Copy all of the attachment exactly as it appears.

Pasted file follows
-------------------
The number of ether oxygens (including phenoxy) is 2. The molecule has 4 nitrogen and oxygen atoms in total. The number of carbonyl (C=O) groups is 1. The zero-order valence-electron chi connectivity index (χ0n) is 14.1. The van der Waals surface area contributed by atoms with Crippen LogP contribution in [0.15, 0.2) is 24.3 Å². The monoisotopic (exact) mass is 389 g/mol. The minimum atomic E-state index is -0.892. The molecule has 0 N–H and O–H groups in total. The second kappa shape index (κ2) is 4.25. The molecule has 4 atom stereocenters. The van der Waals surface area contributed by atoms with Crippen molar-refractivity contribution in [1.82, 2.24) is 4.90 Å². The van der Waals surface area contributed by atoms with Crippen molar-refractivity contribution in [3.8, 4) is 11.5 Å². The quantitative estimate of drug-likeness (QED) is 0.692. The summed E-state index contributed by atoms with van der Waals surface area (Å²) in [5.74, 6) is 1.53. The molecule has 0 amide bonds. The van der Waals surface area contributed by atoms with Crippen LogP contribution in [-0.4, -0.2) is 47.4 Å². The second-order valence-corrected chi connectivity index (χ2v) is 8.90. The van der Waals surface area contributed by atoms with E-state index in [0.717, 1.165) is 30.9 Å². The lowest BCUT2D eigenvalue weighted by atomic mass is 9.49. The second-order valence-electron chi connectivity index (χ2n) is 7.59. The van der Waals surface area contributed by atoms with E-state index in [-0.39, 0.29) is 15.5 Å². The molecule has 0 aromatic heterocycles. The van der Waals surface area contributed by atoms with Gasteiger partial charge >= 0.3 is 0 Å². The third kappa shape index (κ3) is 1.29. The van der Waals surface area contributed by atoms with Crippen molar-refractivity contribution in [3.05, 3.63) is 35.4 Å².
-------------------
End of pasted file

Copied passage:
The number of ether oxygens (including phenoxy) is 2. The molecule has 4 nitrogen and oxygen atoms in total. The number of carbonyl (C=O) groups is 1. The zero-order valence-electron chi connectivity index (χ0n) is 14.1. The van der Waals surface area contributed by atoms with Crippen LogP contribution in [0.15, 0.2) is 24.3 Å². The monoisotopic (exact) mass is 389 g/mol. The minimum atomic E-state index is -0.892. The molecule has 0 N–H and O–H groups in total. The second kappa shape index (κ2) is 4.25. The molecule has 4 atom stereocenters. The van der Waals surface area contributed by atoms with Crippen molar-refractivity contribution in [1.82, 2.24) is 4.90 Å². The van der Waals surface area contributed by atoms with Crippen molar-refractivity contribution in [3.8, 4) is 11.5 Å². The quantitative estimate of drug-likeness (QED) is 0.692. The summed E-state index contributed by atoms with van der Waals surface area (Å²) in [5.74, 6) is 1.53. The molecule has 0 amide bonds. The van der Waals surface area contributed by atoms with Crippen LogP contribution in [-0.4, -0.2) is 47.4 Å². The second-order valence-corrected chi connectivity index (χ2v) is 8.90. The van der Waals surface area contributed by atoms with E-state index in [0.717, 1.165) is 30.9 Å². The lowest BCUT2D eigenvalue weighted by atomic mass is 9.49. The second-order valence-electron chi connectivity index (χ2n) is 7.59. The van der Waals surface area contributed by atoms with E-state index in [-0.39, 0.29) is 15.5 Å². The molecule has 0 aromatic heterocycles. The van der Waals surface area contributed by atoms with Gasteiger partial charge >= 0.3 is 0 Å². The third kappa shape index (κ3) is 1.29. The van der Waals surface area contributed by atoms with Crippen molar-refractivity contribution in [3.05, 3.63) is 35.4 Å².